A new ruling requiring all duck hunters to use non-toxic shot has been backed by Conservation Minister Maggie Barry.

Fish and Game's New Zealand Council voted last month to end the exemption which allowed several thousand firearms owners to use lead shot.

The vast majority of New Zealand hunters use larger 10 and 12 gauge shotguns and have been required to use non-toxic shot since 2004 when they are hunting waterfowl within 200 metres of open water.

But hunters using smaller shotguns such as 20 gauge have been exempt, mainly due to the previous limited availability and high price of non-toxic ammunition for these guns.

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The council voted to end that exemption and phase in the use of non-toxic shot over the next four hunting seasons, with the transition to begin next year.

Non-toxic shot does not contain lead and the most commonly available type uses steel pellets.

The use of non-toxic shot for waterfowl hunting was already mandatory in many countries, including the United States, Canada, Europe and some Australian states.

"Lead shot will be progressively phased out from 2018 for waterfowl hunting over and around large bodies of water, so by the time the 2021 season begins, all hunters will be using non-toxic shot for this type of hunting," Fish and Game chief executive Bryce Johnson said.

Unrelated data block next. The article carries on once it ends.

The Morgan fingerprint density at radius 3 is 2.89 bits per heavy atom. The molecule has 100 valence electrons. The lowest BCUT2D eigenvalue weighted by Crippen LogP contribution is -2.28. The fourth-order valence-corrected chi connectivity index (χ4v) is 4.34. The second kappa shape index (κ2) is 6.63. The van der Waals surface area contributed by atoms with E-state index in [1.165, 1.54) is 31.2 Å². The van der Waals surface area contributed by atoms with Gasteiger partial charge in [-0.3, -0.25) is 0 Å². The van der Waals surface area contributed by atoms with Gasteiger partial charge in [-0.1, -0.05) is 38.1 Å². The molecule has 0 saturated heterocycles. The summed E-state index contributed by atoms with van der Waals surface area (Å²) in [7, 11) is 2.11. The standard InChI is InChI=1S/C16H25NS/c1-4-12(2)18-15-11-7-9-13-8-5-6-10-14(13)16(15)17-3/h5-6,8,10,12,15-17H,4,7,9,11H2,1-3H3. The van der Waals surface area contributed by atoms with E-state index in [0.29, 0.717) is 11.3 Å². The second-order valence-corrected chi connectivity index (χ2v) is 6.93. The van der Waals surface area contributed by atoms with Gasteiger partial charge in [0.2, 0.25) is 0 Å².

The move completed a process which began nearly two decades ago.

"The original decision to phase out lead shot for waterfowl hunting was made in 2000 after the Government decided to adopt Australian and New Zealand guidelines for fresh and marine water quality which identified issues with lead," Johnson said.

"The problem is waterfowl get poisoned when they pick up fired lead shot and eat it as a grit substitute to help them digest their food."

New Zealand scientific studies showed the problem was the same here as overseas, he said.

Johnson said extending the non-toxic shot requirement to most shotguns was inevitable.

"At the moment, nine out of 10 of our hunting licence holders already use non-toxic shot because they own 10 or 12 gauge shotguns.

"Advances in ammunition manufacture means good quality non-toxic shot is now available for smaller shotguns, so we are asking the small minority left to follow their example.

"The only exemption will be for the small bore .410 shotguns which are sometimes used by beginner hunters and for which humane non-toxic shot loads are not available."

Barry said she fully supported the move.

"Lead is toxic - so much so that there is no level of exposure which is considered safe," she said.

"New Zealand has already banned its use in paint and petrol."